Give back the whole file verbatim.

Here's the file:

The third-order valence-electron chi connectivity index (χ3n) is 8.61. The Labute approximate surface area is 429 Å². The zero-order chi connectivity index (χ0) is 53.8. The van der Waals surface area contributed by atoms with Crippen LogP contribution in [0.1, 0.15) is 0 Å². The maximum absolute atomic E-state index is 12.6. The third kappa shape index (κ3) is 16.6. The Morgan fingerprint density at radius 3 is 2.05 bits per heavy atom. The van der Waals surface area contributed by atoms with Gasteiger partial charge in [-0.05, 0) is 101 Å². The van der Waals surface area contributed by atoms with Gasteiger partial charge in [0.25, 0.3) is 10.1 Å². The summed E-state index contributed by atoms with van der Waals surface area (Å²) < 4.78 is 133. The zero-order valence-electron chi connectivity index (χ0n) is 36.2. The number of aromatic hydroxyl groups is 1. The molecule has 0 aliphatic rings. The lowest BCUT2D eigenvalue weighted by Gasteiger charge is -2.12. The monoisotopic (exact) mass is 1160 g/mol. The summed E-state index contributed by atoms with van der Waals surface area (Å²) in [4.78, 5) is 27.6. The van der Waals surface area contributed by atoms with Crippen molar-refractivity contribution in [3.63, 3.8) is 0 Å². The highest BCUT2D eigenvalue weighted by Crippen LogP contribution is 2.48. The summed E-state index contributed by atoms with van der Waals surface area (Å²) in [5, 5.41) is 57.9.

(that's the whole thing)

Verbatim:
The third-order valence-electron chi connectivity index (χ3n) is 8.61. The Labute approximate surface area is 429 Å². The zero-order chi connectivity index (χ0) is 53.8. The van der Waals surface area contributed by atoms with Crippen LogP contribution in [0.1, 0.15) is 0 Å². The maximum absolute atomic E-state index is 12.6. The third kappa shape index (κ3) is 16.6. The Morgan fingerprint density at radius 3 is 2.05 bits per heavy atom. The van der Waals surface area contributed by atoms with Gasteiger partial charge in [-0.05, 0) is 101 Å². The van der Waals surface area contributed by atoms with Gasteiger partial charge in [0.25, 0.3) is 10.1 Å². The summed E-state index contributed by atoms with van der Waals surface area (Å²) < 4.78 is 133. The zero-order valence-electron chi connectivity index (χ0n) is 36.2. The number of aromatic hydroxyl groups is 1. The molecule has 0 aliphatic rings. The lowest BCUT2D eigenvalue weighted by Gasteiger charge is -2.12. The monoisotopic (exact) mass is 1160 g/mol. The summed E-state index contributed by atoms with van der Waals surface area (Å²) in [4.78, 5) is 27.6. The van der Waals surface area contributed by atoms with Crippen molar-refractivity contribution in [3.63, 3.8) is 0 Å². The highest BCUT2D eigenvalue weighted by Crippen LogP contribution is 2.48. The summed E-state index contributed by atoms with van der Waals surface area (Å²) in [5, 5.41) is 57.9.